9 Satra: The Legend of Muay Thai
Time Out says
An animated film that proves filmmakers and animators are not cut from the same cloth
Some of Thailand’s very best animators—with a handsome budget of 230 million baht—have started 2018 on a high with the opening of what could possibly be the best Thai animated film ever made: 9 Satra: The Legend of Muay Thai.
9 Satra tells the story of Aod, a young man who’s been ingrained with a duty to train in muay Thai for many days and nights so to be able to retrieve 9 Satra, a special armor, to save Rapthep City from monstrous giants. Along the journey, he befriends a monkey, a giant and a Chinese pirate girl, who all join him on his adventure. The plot is simple and—you don’t need to guess—it’s a happy ending.
Motion graphics-wise, 9 Satra lives up to the hype, boasting a world-class quality and impressive artwork—behind every rendered image are the hard work and tears of Thai animators. The musical score is also worth noting, created by Hollywood-based composer, Ryan Shore, and performed by a full orchestra band. Everything seems perfect, except for a few significant points.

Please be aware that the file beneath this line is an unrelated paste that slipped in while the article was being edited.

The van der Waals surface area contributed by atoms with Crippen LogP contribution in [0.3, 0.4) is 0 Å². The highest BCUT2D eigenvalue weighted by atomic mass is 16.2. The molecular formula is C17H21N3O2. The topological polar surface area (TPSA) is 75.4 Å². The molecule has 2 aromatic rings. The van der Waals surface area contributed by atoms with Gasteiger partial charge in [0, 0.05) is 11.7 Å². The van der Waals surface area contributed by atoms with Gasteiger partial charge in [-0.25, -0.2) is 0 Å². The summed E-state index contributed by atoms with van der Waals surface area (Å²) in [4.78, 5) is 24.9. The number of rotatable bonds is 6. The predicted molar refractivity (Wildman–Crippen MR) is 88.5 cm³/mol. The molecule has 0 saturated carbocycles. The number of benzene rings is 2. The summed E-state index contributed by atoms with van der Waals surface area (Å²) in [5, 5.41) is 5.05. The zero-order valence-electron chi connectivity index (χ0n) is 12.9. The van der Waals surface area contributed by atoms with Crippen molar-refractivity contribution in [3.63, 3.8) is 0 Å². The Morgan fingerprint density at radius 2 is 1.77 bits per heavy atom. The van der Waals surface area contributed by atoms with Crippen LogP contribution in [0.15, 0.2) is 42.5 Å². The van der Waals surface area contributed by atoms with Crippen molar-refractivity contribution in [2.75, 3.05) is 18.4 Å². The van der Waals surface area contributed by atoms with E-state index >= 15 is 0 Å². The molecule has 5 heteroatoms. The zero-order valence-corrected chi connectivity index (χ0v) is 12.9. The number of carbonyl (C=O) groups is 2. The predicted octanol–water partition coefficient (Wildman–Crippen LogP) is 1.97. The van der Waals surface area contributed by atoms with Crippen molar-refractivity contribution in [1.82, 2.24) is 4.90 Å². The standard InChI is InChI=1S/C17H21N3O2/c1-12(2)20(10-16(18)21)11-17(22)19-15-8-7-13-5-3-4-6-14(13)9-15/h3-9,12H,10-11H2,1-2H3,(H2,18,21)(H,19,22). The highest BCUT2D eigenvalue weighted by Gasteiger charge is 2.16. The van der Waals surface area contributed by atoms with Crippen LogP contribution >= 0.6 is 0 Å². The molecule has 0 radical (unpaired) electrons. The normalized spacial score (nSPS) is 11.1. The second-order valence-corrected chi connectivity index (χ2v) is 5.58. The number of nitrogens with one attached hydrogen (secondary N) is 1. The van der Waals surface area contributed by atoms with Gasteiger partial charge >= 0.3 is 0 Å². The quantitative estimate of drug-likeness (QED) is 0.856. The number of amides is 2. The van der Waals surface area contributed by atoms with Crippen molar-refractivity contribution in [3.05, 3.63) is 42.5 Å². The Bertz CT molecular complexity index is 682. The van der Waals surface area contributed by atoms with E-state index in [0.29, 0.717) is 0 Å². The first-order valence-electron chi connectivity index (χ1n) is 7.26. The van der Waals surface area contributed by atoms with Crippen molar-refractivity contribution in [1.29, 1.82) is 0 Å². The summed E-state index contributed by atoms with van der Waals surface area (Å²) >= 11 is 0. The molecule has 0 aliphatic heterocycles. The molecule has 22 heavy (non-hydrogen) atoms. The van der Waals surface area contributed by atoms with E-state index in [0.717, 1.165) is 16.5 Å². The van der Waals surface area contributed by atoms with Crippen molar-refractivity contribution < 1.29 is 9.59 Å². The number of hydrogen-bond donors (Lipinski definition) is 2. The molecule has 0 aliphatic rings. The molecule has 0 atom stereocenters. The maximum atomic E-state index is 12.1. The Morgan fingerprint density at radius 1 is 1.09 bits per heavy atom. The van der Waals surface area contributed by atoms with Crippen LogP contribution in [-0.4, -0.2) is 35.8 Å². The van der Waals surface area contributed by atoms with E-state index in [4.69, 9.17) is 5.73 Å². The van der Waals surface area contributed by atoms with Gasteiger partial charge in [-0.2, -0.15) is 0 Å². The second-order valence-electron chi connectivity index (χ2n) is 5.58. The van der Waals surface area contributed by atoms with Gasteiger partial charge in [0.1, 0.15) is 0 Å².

The storyline was developed from a loose, boring plot that we’ve seen millions of times before, a travesty that was all the more enhanced by weak character development. The Thai voice dubbing is poorly done, giving off a sound quality that feels like a cheap TV program for kids. And last but not least, there are too many inconsequential scenes, many of which resemble scenes from Hollywood movies and other animated flicks. Obviously, the movie was made by animators and not filmmakers.
All in all, 9 Satra isn’t a bad film. It’s probably worth paying B200 to see it in the movie house. It would undoubtedly appeal to a foreign market. But if its producers are expecting international awards, then they will be sorely disappointed.